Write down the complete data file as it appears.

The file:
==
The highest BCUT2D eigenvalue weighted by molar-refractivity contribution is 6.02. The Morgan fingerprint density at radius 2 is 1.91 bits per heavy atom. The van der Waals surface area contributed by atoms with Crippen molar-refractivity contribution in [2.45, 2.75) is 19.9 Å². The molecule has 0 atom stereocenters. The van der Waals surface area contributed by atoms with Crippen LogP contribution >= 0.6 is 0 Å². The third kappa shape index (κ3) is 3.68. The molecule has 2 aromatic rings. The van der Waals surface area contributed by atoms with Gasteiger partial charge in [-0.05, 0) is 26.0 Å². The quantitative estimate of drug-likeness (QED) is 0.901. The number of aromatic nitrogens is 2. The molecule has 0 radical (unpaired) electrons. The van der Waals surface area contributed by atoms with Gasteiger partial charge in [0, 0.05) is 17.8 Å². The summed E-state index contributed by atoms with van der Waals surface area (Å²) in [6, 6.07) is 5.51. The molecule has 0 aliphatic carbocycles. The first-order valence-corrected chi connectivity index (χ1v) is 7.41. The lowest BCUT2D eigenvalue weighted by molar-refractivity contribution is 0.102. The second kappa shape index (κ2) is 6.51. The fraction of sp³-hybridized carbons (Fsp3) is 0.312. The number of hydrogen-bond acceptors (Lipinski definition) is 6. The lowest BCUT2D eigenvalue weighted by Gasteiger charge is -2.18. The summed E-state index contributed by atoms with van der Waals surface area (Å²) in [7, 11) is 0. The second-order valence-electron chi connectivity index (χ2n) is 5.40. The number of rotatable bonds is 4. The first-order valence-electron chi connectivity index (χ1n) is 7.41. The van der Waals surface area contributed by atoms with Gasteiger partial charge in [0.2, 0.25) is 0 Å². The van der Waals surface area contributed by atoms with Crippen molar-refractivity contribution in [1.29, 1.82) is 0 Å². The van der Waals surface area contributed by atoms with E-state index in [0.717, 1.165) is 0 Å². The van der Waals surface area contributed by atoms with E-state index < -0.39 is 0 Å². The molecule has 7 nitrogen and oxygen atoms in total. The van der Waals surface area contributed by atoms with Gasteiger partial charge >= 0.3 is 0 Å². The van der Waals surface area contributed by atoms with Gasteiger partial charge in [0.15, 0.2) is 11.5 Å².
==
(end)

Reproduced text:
The highest BCUT2D eigenvalue weighted by molar-refractivity contribution is 6.02. The Morgan fingerprint density at radius 2 is 1.91 bits per heavy atom. The van der Waals surface area contributed by atoms with Crippen molar-refractivity contribution in [2.45, 2.75) is 19.9 Å². The molecule has 0 atom stereocenters. The van der Waals surface area contributed by atoms with Crippen LogP contribution >= 0.6 is 0 Å². The third kappa shape index (κ3) is 3.68. The molecule has 2 aromatic rings. The van der Waals surface area contributed by atoms with Gasteiger partial charge in [-0.05, 0) is 26.0 Å². The quantitative estimate of drug-likeness (QED) is 0.901. The number of aromatic nitrogens is 2. The molecule has 0 radical (unpaired) electrons. The van der Waals surface area contributed by atoms with Gasteiger partial charge in [0, 0.05) is 17.8 Å². The summed E-state index contributed by atoms with van der Waals surface area (Å²) in [6, 6.07) is 5.51. The molecule has 0 aliphatic carbocycles. The first-order valence-corrected chi connectivity index (χ1v) is 7.41. The lowest BCUT2D eigenvalue weighted by molar-refractivity contribution is 0.102. The second kappa shape index (κ2) is 6.51. The fraction of sp³-hybridized carbons (Fsp3) is 0.312. The number of hydrogen-bond acceptors (Lipinski definition) is 6. The lowest BCUT2D eigenvalue weighted by Gasteiger charge is -2.18. The summed E-state index contributed by atoms with van der Waals surface area (Å²) in [7, 11) is 0. The second-order valence-electron chi connectivity index (χ2n) is 5.40. The number of rotatable bonds is 4. The first-order valence-electron chi connectivity index (χ1n) is 7.41. The van der Waals surface area contributed by atoms with Gasteiger partial charge in [0.2, 0.25) is 0 Å². The van der Waals surface area contributed by atoms with Crippen molar-refractivity contribution in [1.29, 1.82) is 0 Å². The van der Waals surface area contributed by atoms with E-state index in [0.717, 1.165) is 0 Å². The van der Waals surface area contributed by atoms with E-state index < -0.39 is 0 Å². The molecule has 7 nitrogen and oxygen atoms in total. The van der Waals surface area contributed by atoms with Gasteiger partial charge >= 0.3 is 0 Å². The van der Waals surface area contributed by atoms with Gasteiger partial charge in [0.15, 0.2) is 11.5 Å².